Edward threaded and folded his fingers in between Ellen’s as they were admitted entry across the threshold of her father’s townhouse. Before the door was even closed John flew across the room, jubilant, as though he had been waiting in the hall for hours. Ellen dropped to her knees and hugged the boy.
“Mama, Papa, I saw your carriage from the window upstairs! Grandpapa said I am to live with you!”
“I know, sweetheart.” Her hand was on John’s hair, and Edward watched her eyes skim every contour of the boy’s face soaking him up. “We have come to fetch you.”
“Mama!” John hugged her fiercely once more. He needn’t speak his feelings his body said it all…
A footman held the door open, and after Edward entered the library, it was firmly shut behind him. Edward took a breath, steeling himself for what might come.
“Take a seat.”
He did, but remained primed to move if he did not like what was said. The Duke sat behind the broad desk. “I have something for you.” He pulled open a drawer and withdrew a piece of paper. Another bank draft. Edward did not even wish to touch the thing, but even though he tried not to look at it his eyes took in the sum, fifty thousand, more than before. Rejecting it, he stood.
“I have told you once before, Your Grace, I do not want your money.”
“Sit down, Marlow! This is no insult! I want nothing from you for the sum. If you do not wish to take it, so be it, but at least let me explain.”
Edward re-took his seat, his eyes threatening an outpouring of disgust if Pembroke dared say anything insulting.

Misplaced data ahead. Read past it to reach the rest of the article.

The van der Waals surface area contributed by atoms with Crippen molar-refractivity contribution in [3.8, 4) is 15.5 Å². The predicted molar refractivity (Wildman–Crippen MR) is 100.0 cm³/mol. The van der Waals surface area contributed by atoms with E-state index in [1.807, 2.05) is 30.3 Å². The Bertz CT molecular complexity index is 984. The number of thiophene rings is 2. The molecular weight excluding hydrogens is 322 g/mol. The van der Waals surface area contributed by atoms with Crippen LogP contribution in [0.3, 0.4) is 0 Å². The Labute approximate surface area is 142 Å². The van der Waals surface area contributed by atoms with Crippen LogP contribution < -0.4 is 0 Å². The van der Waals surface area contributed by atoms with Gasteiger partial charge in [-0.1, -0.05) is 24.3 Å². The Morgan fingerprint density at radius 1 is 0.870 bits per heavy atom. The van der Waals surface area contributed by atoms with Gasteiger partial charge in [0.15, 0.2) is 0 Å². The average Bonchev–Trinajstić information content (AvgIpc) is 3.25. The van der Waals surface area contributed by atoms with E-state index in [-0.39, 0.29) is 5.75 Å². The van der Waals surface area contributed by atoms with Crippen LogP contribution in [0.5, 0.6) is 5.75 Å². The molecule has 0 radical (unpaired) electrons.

“The sum is equivalent to the dowry I had set for Eleanor. A dower house, which came with her mother, and its surrounding land, was due to be Eleanor’s. I sold it off after, well, after she wed Harding. I could no longer bear to think of it. This is the equivalent of the sale plus more I would have settled on her if she had allowed me my choice. John is my heir. He cannot live in the home of a man who must find employment.” Edward leaned back uncomfortably, astonished. “Yes, Marlow, I have taken the liberty of looking into your finances.”
“But still you do this for John, not Ellen.”
“Does it matter?” …
Now Edward sat with Ellen in the carriage, on their way home. He was facing her. John had curled into her side and fallen asleep, exhausted from the excitement of the day and what Edward guessed were many sleepless nights of fretting. Edward withdrew the bank draft from his pocket and held it out, giving it to Ellen without a word. Her eyebrows lifted in astonishment as she took it.
“A wedding gift from your father. He said I was to take it as your dowry.”
She said nothing, simply looking at the sum as though it was something odd.
“You do not mind? If you do, I’ll tear it up. But it will give us enough to buy our own home, and it will keep us for life if I invest it wisely.” …
…Her eyes lifted and met his. “If I cannot forgive him, I will be like him. I do forgive him. You may accept his gift.”
Edward nodded, understanding. She didn’t like it any more than he did, but it was the right thing to do. He looked at John. This was it then, this was their new life begun.